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Why Buy a Paper Planner in the Digital Age? Part 6: The Limit Always Exists

Scott Brown

This post is part of an ongoing series entitled Why Buy a Paper Planner in the Digital Age.

Check out our previous entries:

 

Most of us have forgone physical books in favor of ebooks. Of this digital-only sector of readers, many read on their phones as opposed to a Kindle or Kindle-adjacent ereader, finding the appeal of limiting attachments to one do-it-all machine outweighs the negatives.

Not only do I sympathize with those that don't want to carry around a book or an extra device, I often make this decision myself if the book is accessible in digital form. I know that I find reading a physical book a more engaging experience, but I'm less sure what I actually lose in terms of comprehension and retention. Reading on my phone seems good enough most of the time.

I say this to make it clear that I don't deny the convenience that apps and the general shedding of physical media as has afforded all of us (I don't think I've played an actual CD or DVD more than a handful of times in the past 5 years). What I do deny, however, is that the act of planning can be sucked into a phone in the same way without considerable impact to the act of planning itself.

The issue with using a to-do list or calendar app is that, just like scrolling through Netflix of Spotify, there is a feeling that there is no end. Your to-do list/calendar app is the same way: an infinitude of undefined size and scope. It's impossible to conceptualize reaching the end of an app, because apps are designed to be never-ending, expanding to fill the space. You need to add a to-do to your list? You have 50 to-do items scheduled for today? Why not add a 51st? Just tap the "+" at the bottom righthand corner. No matter that it would be a miracle to get half of these done and a more realistic plan would offload some of these to future days according to priority and dependence with other items. There's no need to make decisions like that because...there's a "+" button RIGHT THERE!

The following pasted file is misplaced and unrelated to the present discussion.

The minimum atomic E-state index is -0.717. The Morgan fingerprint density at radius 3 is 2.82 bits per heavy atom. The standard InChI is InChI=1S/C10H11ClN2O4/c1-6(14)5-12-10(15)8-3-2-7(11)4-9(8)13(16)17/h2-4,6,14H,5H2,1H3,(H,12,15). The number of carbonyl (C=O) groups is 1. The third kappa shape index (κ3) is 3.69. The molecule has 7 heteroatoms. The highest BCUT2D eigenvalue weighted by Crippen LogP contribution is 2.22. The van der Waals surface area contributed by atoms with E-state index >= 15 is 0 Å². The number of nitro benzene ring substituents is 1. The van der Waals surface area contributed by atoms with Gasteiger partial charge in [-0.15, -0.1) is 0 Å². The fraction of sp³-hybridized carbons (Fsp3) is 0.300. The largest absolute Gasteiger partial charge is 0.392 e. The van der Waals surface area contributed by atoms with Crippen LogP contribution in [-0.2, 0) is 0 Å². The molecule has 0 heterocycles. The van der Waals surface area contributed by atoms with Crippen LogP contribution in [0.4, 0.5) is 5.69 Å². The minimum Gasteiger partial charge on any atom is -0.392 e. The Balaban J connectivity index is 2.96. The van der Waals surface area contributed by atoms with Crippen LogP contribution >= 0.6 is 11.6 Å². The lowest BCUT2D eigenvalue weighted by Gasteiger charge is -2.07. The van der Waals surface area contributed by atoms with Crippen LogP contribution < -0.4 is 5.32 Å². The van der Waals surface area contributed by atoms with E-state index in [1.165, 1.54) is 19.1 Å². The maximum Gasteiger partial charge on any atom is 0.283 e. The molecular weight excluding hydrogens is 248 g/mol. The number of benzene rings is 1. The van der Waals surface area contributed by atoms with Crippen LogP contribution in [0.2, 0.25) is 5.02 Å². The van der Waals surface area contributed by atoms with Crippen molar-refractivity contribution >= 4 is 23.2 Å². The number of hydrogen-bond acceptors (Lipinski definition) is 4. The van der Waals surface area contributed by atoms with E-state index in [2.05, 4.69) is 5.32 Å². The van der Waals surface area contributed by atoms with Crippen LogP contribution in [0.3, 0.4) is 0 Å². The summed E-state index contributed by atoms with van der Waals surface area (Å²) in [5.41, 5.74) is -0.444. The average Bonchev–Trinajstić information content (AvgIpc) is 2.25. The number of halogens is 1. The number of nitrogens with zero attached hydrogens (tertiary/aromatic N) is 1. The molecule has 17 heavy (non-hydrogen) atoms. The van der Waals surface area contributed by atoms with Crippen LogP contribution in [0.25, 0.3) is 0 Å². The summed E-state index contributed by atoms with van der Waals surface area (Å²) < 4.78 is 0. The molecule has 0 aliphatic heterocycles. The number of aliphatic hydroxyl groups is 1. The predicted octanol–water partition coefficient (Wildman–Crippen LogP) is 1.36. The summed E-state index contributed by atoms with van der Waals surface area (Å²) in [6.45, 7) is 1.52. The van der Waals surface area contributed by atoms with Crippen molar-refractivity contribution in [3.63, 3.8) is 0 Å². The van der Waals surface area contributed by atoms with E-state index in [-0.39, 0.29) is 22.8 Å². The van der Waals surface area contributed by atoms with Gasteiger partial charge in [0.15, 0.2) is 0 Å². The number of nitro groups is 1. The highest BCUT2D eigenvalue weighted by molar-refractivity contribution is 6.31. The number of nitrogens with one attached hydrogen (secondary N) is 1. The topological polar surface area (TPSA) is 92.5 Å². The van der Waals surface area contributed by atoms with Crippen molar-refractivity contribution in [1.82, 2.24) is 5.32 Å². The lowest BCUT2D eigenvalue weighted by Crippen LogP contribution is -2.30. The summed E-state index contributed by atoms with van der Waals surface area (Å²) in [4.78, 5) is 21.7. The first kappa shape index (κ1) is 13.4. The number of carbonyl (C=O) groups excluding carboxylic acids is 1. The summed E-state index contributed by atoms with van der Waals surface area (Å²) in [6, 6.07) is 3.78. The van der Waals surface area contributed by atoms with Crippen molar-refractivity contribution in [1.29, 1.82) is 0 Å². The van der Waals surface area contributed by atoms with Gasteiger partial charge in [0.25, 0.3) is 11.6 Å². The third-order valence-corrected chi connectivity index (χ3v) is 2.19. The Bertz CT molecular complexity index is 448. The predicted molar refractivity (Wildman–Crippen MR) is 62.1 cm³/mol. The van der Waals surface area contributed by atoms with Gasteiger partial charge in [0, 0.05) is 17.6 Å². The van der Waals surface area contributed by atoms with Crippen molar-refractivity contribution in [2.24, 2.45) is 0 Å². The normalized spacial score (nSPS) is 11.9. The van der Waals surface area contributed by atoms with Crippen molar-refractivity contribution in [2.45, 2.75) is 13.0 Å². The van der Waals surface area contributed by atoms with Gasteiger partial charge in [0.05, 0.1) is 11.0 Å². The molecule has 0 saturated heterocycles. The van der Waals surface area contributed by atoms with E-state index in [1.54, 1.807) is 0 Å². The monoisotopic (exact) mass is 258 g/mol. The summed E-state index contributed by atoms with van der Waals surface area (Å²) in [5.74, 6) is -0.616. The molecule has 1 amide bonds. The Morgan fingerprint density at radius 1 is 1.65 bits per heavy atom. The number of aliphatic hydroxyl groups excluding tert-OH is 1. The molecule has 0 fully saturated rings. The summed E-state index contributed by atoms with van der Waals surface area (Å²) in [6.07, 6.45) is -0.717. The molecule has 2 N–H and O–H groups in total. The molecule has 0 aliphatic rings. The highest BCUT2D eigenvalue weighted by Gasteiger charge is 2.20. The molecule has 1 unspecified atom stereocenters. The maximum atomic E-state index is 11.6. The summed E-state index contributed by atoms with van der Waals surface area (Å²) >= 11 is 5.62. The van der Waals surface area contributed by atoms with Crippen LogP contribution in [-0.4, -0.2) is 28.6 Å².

Compare this to a paper planner, with its non-negotiable physical dimensions. There is a a comprehensible limit to what you can include in each section. There is literally only so much you can fit in a day, a week, a 30-minute period, and that finitude forces you to make decisions about what you can actually fit into your life and when. It is a direct reflection of how you must actually conduct your life, working within limits (time, location, cost, etc.) to meet the goals that matter most.

What are your primary goals? That's all you have room for in the real, physics-based non-app world that you and I live in, and your planning should reinforce this reality, not pretend that adding more goals and tasks to your life is as easy as tapping a "+" icon.

 

This post is part of an ongoing series entitled Why Buy a Paper Planner in the Digital Age. Read part 7 here!


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